Purveyor of Bollocks to the Crowned Heads of Europe
Tuesday, 17 July 2012
Now that - theoretically - I don't have to think about automobiles for a while, I can get back to work, but I am afraid I am going to have to mention the weather again. Bloody awful, and the only things that are flourishing in the vicinity of my rural workshop are nettles, brambles, slugs and snails.
It is a rare thing to see a bee out there right now, let alone a flower on which they could feed. It is a rare thing to see any insect actually - the bats must be having a hard time as well. This is going to put a massive dent in the wildlife which will become apparent next year, and the winter is still yet to come. The worst of the financial crisis is still yet to come too. The FUCKING OLYMPICS are yet to come as well. I've just had a text message from stepdaughter who has just stepped off a plane in Santorini for a week's holiday - 'OMG it's hot!' Right now, I could do with some of that heat. Anyway, Scagliola.
I think I mentioned before that I have embarked on a restoration project of s series of recently discovered, rare Georgian friezes depicting the Four Seasons, which are made of scagliola and painted on their polished surfaces with a series of cherubs, either basking in sunshine and flowers, bringing in a harvest, picking fruit or huddled around small fires with the wind blowing their flimsy cloaks. The cherubs are executed in white and tinted white, thinly applied paint to give a 3D marble-relief effect, and look very similar to the figures on Wedgewood pottery.
Over the last 3 weeks, I have been gently cleaning the broken pieces with de-ionised water - all the while making plans on how to go about putting them back together with a backing which will be sympathetic to the materials (mainly plaster - all plaster, in fact) at the same time as keeping them together during handling.
Scagliola is a new material for me (but old enough to have been invented by the Romans) and although it perfectly simulates all kinds of marble, it really has nothing to do with the world of stone sculpture, so I am learning about it as I go along.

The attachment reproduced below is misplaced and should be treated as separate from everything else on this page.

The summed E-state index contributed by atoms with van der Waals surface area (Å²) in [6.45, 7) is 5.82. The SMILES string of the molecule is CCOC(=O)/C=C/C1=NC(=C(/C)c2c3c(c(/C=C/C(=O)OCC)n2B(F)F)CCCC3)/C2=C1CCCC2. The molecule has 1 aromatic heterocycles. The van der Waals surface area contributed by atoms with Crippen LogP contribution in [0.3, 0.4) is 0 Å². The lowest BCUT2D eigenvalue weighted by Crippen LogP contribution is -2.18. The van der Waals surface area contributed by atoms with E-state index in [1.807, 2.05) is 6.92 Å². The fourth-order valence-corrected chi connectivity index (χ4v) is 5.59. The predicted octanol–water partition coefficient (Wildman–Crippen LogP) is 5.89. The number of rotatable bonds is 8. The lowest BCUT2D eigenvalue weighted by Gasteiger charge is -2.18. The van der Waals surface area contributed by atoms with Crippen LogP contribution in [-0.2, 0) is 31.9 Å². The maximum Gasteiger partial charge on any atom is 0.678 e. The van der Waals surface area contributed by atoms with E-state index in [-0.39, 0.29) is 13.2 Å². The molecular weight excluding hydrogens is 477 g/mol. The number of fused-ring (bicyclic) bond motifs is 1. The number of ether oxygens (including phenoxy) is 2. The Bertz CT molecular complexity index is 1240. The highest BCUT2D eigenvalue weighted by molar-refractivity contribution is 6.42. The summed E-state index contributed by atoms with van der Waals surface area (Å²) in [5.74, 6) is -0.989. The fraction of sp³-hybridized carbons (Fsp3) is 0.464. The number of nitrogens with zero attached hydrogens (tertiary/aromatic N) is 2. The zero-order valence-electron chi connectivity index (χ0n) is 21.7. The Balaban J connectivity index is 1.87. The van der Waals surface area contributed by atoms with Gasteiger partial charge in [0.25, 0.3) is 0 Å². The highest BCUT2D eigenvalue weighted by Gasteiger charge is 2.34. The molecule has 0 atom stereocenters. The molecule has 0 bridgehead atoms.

This particular scagliola is giving a perfect impression of Porphyry, and the general background colour is a complex hue of blueish maroon, just like the real thing. A quick glance at it's surface shows that it is flecked with little white, irregularly shaped chips, but when you look closer you notice a smaller amount of little black chips as well. These chips are made from a tinted hard plaster which has been crushed and graded, then mixed with the red backing so that they are evenly interspersed, then the surface has been polished to a high sheen before the cherubs were painted on by - probably - a different artist when it had all set. I have to match the missing pieces - right up to the edges - and only then can I begin retouching the cherubs in white. It would be a damn sight easier to start all over again from scratch, but I have always liked a challenge...
If you thought that the world of masonry was arcane and secretive, try talking to a scagliola expert. Most of them are Italian, but one the limited amount of studios which specialise in it also runs training courses, so were quite happy to give me a few hints on how to go about it. I really don't think that they believe I can do it. They all signed off by saying, "Good luck!" I'll show 'em.
The thing is that my background training covered all sorts of things, including the use of plasters as well as fine-art painting and colour in general, so - if anything - I am probably better qualified to carry out this restoration/conservation than many others, but they don't know that, do they? I've just left it for about 40 years before I have learned about scagliola, that's all.
I'll keep you informed, as I seem to do with most things.